Social enterprise is more of a political definition than a legal one. But for your own peace of mind and in the long-term interest of your organisation, it’s worth looking at the legalities surrounding the sector before starting up your business.
The general definition for social enterprise is a company which reinvests its profits for a social purpose as opposed to redistributing them. And for all the legal weight behind the term, the law sees it no differently. As far as the tax man is concerned, a standard social enterprise is not much more than an ordinary commercial business.
The government’s definition has it that a social enterprise is an organisation ‘with primarily social objectives whose surpluses are principally reinvested for that purpose in the business or community, rather than being driven by the need to maximise profit for shareholders and owners’. There is no legal definition.
But while social enterprise is not defined by any legal status, you can still adopt legal forms to protect both yourself and the social purpose of your business.
There’s a whole range of legal forms that you can adopt; which one you take up really depends on what it is you want from your social enterprise.
Popular forms include:
All of these forms can be seen as making up a spectrum, going from the most similar to a commercial company to a traditional, donations-dependent charity – but it doesn’t quite work like that.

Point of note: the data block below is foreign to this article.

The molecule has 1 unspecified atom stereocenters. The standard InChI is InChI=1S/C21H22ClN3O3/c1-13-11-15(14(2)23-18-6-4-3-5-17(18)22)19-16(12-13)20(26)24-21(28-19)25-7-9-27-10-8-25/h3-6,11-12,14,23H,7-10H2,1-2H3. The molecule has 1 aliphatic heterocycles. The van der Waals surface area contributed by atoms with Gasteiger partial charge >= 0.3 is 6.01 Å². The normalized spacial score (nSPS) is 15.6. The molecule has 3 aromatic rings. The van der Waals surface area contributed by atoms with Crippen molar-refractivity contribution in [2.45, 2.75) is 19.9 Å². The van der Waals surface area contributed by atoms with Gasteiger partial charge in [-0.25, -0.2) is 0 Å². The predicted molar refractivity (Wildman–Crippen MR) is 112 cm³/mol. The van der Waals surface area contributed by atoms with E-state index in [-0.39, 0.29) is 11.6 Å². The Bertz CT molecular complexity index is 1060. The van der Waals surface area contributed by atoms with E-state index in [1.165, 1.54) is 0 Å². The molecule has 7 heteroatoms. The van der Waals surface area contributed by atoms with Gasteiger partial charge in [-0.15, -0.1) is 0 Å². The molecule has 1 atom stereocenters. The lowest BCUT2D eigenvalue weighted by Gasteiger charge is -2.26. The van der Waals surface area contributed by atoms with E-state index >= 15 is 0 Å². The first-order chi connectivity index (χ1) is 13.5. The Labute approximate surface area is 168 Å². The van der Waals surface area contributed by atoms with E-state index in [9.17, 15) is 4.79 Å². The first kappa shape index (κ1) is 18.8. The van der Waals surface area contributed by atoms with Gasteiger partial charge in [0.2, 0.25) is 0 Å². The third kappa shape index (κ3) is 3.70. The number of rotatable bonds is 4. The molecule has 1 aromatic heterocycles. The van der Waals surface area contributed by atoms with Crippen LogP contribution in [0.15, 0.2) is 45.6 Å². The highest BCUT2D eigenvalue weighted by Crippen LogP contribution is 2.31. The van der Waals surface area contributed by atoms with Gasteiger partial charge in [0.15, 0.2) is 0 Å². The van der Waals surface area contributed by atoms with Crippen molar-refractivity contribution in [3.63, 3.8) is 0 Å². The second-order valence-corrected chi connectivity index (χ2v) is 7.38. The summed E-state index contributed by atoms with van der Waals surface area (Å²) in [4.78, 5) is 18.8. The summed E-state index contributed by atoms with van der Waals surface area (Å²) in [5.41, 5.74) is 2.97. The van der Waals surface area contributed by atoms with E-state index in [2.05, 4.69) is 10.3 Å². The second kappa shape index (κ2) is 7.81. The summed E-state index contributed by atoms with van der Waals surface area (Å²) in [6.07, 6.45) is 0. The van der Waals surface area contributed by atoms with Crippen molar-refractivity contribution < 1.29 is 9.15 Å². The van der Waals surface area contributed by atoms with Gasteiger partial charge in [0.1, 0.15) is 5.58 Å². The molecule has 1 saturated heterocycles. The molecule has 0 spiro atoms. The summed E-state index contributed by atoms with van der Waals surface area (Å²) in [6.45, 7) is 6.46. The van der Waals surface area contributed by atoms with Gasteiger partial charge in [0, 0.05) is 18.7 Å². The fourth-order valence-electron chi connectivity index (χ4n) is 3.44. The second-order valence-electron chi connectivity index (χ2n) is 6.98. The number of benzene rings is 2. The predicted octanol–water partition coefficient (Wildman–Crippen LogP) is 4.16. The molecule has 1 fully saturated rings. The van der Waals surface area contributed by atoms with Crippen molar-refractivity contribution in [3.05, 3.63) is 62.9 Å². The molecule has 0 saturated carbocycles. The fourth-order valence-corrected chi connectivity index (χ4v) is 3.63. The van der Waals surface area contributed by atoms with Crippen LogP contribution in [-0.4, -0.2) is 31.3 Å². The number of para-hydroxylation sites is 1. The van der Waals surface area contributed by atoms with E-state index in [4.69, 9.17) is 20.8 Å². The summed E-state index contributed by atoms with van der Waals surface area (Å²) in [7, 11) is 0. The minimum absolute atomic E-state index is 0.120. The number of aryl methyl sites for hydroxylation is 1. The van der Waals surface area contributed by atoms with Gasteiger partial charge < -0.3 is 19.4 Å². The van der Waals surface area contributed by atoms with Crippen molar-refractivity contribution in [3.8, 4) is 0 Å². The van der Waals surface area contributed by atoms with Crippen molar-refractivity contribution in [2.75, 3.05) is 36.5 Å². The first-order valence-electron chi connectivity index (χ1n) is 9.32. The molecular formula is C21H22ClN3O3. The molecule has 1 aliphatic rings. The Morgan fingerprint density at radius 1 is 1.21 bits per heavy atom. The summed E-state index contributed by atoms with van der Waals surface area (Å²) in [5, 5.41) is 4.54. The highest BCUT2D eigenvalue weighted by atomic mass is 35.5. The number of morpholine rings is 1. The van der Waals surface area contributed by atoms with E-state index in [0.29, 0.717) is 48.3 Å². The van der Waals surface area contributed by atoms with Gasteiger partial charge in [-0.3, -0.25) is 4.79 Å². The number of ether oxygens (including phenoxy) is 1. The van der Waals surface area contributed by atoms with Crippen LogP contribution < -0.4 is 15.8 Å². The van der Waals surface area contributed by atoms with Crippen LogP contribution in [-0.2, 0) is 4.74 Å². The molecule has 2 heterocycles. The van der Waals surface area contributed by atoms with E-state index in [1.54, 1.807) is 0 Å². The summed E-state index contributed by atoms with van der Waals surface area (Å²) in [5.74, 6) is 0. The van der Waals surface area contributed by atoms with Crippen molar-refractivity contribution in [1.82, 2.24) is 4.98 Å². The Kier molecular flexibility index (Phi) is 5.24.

Abbie Rumbold of Bates Wells & Braithwaite, a firm which specialises in charity and social enterprise, explains: “A company limited by shares is probably the most closely linked to the commercial and a registered charity is at the other end. Something like a community interest company (CIC) kind of sits in the middle.”
However, it is not as straightforward as it sounds: “Actually, you can push it. You can make a community interest company – which has to re-invest some of its profit, but not all of it – distribute a proportion of its profits to its shareholders. So you might say that is more towards the commercial end.
“But then, you might say your community interest company is structured so that none of the profit is redistributed, that everything is for the community benefit.”
For the most part, legal form enables what you want to do with your company, rather than hinders. Once you know what you want to accomplish with your social enterprise, and how you will carry it out, choosing which form to take should be easy: with the variety of legal forms available, you should be able to find one that complements the requirements of your organisation quite easily.